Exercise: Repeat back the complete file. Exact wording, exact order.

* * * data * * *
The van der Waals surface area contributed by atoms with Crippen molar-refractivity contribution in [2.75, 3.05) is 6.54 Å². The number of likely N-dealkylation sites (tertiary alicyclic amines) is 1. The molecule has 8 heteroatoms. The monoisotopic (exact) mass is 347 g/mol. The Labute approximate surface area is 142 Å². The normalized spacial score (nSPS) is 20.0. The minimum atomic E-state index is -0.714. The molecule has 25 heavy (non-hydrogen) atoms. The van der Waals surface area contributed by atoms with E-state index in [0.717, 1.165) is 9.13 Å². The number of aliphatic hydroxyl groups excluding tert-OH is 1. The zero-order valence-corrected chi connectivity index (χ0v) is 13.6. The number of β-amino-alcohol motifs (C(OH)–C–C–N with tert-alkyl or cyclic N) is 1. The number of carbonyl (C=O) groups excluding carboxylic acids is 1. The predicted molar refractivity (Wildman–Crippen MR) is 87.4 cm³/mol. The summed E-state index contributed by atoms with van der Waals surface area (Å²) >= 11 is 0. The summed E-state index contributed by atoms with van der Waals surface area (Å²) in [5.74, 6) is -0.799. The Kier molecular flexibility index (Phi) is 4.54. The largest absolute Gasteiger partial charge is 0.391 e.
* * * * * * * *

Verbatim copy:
The van der Waals surface area contributed by atoms with Crippen molar-refractivity contribution in [2.75, 3.05) is 6.54 Å². The number of likely N-dealkylation sites (tertiary alicyclic amines) is 1. The molecule has 8 heteroatoms. The monoisotopic (exact) mass is 347 g/mol. The Labute approximate surface area is 142 Å². The normalized spacial score (nSPS) is 20.0. The minimum atomic E-state index is -0.714. The molecule has 25 heavy (non-hydrogen) atoms. The van der Waals surface area contributed by atoms with E-state index in [0.717, 1.165) is 9.13 Å². The number of aliphatic hydroxyl groups excluding tert-OH is 1. The zero-order valence-corrected chi connectivity index (χ0v) is 13.6. The number of β-amino-alcohol motifs (C(OH)–C–C–N with tert-alkyl or cyclic N) is 1. The number of carbonyl (C=O) groups excluding carboxylic acids is 1. The predicted molar refractivity (Wildman–Crippen MR) is 87.4 cm³/mol. The summed E-state index contributed by atoms with van der Waals surface area (Å²) >= 11 is 0. The summed E-state index contributed by atoms with van der Waals surface area (Å²) in [5.74, 6) is -0.799. The Kier molecular flexibility index (Phi) is 4.54. The largest absolute Gasteiger partial charge is 0.391 e.